The Role of the Adult in Supporting Child Development

The Montessori Adult is commissioned with the task of leaving his past history behind in order to best serve the child. At its core this statement means within the controlled Montessori environment but in practice this should apply to the interactions with all children, whether they are members of the Casa or not. Ideally we would not just train self-realized Montessori guides but all adults who ever experience contact with a child would be moved to change their self-constructed views of childhood and children and in turn shift their interactions with children to be more aligned in a developmentally appropriate manner.

In order to give a child the breadth to create her complete self the adult world needs to turn its thinking on its head, and kick it down the road a ways. If adult’s could halt the creation of obstacles to child fulfilling their self-manifestation by creating an environment within our own adult world that catered to the developmental needs of the child that would be a start. But it is not merely the act of making a safe environment or child-sized environment that will change the world for children and future mankind. The adult also needs to discontinue the act of interference. It seems imperative to development that the caregiver or adult learn the difference between mothering, healthy child driven response to needs such as nourishment and comfort, and smothering, obsessive adult driven needs for control and adult order.

With humility and patience adults can redirect their actions to create a more child-centered, developmentally appropriate environment in which the child can flourish. The old ways of dealing with children are not working and have produced many unhappy, unfulfilled adults. It is up to the adult to take up arms in the task of solving our current problems of conflict with children through our own self-development and refinement.

Refinement of the adult has three major areas; the physical, the mental and psychological, and the spiritual aspects. Physically the adult should appear well kept, tidy, graceful and enticing (once normalization occurs the adult should fade into the background). Mentally and psychologically the adult should be aware of biases and past experiences. The adult should also strive for more information. This starts with education or training in the developmental stages of children and the materials. Then through consistent practice and experience the adult will gain knowledge that can be applied to interactions with children and with their own self-dialogue. Spiritually the adult should have a deeper investment in their work, a deep rooted belief that change is needed for the good of humanity. There also needs to be an understanding that children present a unique life force we can no longer visit ourselves and this alone should help to cultivate humility and patience, as if dealing with a new and awe inspiring life form all together.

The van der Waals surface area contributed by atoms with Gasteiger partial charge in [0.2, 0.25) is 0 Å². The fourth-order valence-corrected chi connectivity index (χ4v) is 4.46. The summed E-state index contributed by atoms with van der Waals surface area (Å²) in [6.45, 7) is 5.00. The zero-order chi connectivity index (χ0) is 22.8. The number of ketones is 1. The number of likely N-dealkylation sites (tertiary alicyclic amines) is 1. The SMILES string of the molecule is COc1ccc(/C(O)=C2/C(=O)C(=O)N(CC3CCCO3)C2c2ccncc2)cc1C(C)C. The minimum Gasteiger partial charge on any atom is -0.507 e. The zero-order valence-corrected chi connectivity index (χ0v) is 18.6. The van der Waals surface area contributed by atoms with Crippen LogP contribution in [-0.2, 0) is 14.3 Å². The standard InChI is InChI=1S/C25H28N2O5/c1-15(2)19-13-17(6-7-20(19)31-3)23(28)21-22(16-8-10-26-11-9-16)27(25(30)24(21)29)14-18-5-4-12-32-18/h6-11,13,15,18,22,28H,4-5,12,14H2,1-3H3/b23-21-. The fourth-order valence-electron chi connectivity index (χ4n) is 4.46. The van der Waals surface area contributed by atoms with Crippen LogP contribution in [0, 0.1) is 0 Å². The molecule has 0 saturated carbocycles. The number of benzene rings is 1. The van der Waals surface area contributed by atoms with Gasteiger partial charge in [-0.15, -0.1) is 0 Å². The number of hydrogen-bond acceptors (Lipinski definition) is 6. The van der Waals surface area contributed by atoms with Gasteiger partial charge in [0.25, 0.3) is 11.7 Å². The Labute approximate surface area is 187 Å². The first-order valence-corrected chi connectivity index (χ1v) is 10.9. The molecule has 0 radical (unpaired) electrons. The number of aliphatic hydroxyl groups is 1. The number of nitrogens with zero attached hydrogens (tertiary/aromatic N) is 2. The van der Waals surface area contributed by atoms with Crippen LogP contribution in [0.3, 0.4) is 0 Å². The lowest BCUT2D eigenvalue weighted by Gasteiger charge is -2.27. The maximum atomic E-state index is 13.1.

These outlined tasks are not insurmountable for the adult and because we have left the absorbent mind behind we are able to move from being a child driven by forces beyond her control to an adult who can form abstractions and adaptations from and to the environment. Becoming a Montessori Adult isn’t an overnight task. Due to our past self-construction and the adult’s propensity for least effort work the change needed may be difficult at first; however, brain plasticity lasts long into adulthood and if we continue to travel the paths physically and neurological to becoming a Montessori Adult it will soon be our very nature.

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